Furthermore, there is an emphasis on improving resident supervision when caring for patients, and optimizing the quality of care transitions and patient hand-offs. Research shows fewer hand-offs improve patient safety and continuity of care.

Importantly, with the increased flexibility provided in the revised program requirements, individual specialties can tighten up their requirements as needed and give residents and residency programs more discretion in how they structure clinical education.

Understanding that burnout and depression pose a significant risk to physicians, the new requirements -- for the first time -- make programs and institutions responsible for physician well-being.

"The 2017 revision includes a much-needed new section devoted to making the promotion of resident well-being a responsibility of both residency programs and the institutions that sponsor them," said Kim Burchiel, M.D., a task force co-chair and professor of neurological surgery at the Oregon Health & Science University School of Medicine in Portland.

"In many ways, this puts the ACGME at the forefront of combating physician burnout during residency training and, later, independent practice," she added.

The focus on patient safety is evidenced by new requirements that call on residents, fellows and faculty members to work with other health care professionals in "well-coordinated teams" that utilize shared methodology -- including reporting adverse events and unsafe conditions.

AAFP Response to Revisions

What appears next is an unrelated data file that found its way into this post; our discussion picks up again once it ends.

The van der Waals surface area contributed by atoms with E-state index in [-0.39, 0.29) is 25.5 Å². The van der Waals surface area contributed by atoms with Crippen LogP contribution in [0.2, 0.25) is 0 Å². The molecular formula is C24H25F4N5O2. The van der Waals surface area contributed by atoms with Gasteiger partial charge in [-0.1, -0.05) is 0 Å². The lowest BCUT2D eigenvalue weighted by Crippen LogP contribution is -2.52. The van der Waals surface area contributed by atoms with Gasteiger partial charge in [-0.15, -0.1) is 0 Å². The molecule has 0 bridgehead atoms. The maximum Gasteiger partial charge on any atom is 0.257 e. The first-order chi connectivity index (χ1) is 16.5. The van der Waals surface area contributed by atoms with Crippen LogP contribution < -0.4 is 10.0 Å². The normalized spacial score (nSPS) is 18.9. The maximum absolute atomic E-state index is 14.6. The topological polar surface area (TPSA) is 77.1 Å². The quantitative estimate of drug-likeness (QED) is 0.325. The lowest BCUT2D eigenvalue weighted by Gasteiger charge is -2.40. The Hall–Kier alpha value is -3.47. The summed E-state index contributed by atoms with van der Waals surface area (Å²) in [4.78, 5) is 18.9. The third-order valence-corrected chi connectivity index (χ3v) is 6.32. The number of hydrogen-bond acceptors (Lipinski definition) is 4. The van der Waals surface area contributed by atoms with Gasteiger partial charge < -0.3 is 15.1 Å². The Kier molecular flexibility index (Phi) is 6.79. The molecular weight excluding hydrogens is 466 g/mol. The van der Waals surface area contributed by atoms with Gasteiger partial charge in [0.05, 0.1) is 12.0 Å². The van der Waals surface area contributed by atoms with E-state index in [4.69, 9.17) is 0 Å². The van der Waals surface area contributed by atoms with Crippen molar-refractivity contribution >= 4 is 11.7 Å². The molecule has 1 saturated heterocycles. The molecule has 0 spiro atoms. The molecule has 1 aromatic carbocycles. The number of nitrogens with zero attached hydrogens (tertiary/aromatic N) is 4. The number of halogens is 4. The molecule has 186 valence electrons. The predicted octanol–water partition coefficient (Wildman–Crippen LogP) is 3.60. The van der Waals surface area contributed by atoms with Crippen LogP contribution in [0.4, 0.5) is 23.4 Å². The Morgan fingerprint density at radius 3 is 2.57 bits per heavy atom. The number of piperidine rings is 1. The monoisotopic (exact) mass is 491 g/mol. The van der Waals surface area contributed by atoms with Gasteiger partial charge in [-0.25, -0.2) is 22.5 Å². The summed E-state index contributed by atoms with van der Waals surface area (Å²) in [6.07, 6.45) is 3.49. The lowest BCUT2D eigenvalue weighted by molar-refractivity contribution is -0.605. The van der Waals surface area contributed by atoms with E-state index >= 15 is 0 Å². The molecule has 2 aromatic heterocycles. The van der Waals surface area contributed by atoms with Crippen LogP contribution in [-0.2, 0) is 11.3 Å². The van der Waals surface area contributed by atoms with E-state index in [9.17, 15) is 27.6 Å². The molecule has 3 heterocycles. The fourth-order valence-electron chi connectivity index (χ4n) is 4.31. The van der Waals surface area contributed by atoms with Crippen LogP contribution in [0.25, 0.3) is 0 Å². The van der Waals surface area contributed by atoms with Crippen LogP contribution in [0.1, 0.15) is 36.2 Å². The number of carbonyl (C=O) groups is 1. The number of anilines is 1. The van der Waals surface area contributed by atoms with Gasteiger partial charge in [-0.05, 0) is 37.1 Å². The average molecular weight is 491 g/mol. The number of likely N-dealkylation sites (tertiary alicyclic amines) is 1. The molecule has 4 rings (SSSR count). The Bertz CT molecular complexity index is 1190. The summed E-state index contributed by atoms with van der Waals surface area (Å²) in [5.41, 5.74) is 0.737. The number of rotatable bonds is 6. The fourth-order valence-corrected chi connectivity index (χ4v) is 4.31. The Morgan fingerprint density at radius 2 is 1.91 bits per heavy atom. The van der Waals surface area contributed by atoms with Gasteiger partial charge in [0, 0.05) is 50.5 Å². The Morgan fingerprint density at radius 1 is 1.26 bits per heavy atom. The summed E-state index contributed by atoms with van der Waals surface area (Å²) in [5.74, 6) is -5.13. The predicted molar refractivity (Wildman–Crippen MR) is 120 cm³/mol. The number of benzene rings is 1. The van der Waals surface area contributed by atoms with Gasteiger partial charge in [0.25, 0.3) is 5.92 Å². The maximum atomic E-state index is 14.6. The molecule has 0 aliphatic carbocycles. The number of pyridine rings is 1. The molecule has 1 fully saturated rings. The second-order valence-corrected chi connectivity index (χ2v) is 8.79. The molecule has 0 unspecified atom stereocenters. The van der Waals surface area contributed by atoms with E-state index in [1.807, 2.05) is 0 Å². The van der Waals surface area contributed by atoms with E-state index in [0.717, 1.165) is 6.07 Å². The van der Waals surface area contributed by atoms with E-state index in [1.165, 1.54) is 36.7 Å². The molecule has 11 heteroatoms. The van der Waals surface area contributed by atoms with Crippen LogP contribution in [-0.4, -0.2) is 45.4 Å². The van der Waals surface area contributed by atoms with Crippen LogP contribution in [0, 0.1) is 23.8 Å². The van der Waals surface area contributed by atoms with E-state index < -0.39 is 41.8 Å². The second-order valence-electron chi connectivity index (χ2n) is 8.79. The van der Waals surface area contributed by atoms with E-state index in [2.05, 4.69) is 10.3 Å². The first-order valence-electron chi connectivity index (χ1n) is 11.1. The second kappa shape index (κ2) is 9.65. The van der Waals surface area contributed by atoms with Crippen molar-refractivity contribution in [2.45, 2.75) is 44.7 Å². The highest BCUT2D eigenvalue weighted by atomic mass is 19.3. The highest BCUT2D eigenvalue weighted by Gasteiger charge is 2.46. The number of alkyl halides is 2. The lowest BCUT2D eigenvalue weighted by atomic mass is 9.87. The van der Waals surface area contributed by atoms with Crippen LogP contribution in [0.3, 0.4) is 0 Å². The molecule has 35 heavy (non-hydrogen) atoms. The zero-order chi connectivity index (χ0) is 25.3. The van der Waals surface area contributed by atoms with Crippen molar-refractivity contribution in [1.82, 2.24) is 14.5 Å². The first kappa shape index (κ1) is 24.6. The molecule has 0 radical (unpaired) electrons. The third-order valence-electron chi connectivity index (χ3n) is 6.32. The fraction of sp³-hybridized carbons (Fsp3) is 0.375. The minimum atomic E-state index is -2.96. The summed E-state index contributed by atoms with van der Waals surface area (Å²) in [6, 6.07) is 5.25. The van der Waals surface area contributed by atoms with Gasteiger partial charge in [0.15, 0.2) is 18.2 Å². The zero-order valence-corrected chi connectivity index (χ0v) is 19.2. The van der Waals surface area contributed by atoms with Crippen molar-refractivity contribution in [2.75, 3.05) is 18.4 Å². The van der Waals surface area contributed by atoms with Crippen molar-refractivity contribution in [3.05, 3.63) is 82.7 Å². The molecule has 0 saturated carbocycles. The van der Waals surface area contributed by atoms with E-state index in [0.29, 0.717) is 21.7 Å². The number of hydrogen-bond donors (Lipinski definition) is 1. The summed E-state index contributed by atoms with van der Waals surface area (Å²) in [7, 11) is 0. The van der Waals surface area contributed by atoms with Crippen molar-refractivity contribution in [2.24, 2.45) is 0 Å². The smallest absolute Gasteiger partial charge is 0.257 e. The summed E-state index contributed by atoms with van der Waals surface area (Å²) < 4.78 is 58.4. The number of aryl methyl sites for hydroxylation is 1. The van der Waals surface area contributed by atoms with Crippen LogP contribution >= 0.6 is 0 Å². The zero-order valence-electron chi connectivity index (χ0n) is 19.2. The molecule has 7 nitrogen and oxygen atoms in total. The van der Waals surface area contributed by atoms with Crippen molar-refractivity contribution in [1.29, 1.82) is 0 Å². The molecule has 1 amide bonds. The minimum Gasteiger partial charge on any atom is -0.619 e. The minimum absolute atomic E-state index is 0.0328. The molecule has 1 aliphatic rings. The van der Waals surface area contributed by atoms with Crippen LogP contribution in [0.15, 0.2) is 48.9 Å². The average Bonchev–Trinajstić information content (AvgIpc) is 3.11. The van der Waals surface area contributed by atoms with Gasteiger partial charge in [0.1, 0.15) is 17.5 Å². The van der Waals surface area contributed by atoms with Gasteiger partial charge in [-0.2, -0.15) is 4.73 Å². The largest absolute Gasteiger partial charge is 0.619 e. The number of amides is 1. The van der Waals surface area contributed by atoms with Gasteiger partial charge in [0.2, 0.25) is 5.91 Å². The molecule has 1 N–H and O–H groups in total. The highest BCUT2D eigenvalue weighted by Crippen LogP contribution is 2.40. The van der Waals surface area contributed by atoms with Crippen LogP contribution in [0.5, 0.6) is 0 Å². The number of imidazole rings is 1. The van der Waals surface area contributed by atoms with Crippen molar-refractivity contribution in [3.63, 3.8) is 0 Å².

Stan Kozakowski, M.D., the AAFP's director of medical education, serves as the AAFP's liaison to the ACGME Review Committee for Family Medicine.

In that capacity, he attended the ACGME annual meeting March 10-12 in Orlando, Fla., where the revised Common Program Requirements were released.

He told AAFP News that he jotted down relevant phrases as various speakers provided their assessments of the new requirements.

"Flexibility is a shared responsibility," said one. "Residents have a responsibility to recognize the need to hand off patient care when they become too fatigued," said another. "Programs must work within the speed limit of an 80 hour-max work week," said a third.

And on the topic of supervision and accountability, one physician noted that "residents have a responsibility to arrive for work adequately rested and ready to care for patients."

Another acknowledged that there was "zero evidence" that patient safety improved when the 16-hour work limited was instituted.

For his part, Kozakowski came away from the ACGME announcement confident that the Common Program Requirement changes were a positive step. He noted that the requirements will continue to be reviewed in the future as a continuous improvement process.

"The success of medical training relies on the establishment of a covenant between learners and their programs and institutions," said Kozakowski. "The goal is to provide patients with safe and high-quality health care while simultaneously seeing that physicians-in-training receive a safe and superior educational experience. These revisions will help ensure both of those outcomes."

The AAFP Board of Directors first adopted a policy on resident work hours in 2002; that policy was updated by the AAFP Congress of Delegates in 2015.

AAFP policy specifies, among other things, that "Physicians have an ethical duty to their patients and profession to provide safe, compassionate, quality medical care. These duties depend on a safe and healthy working environment for resident physicians."

Related AAFP News Coverage
Leader Voices Blog: Time to Lift 16-Hour Limit on First-year Residents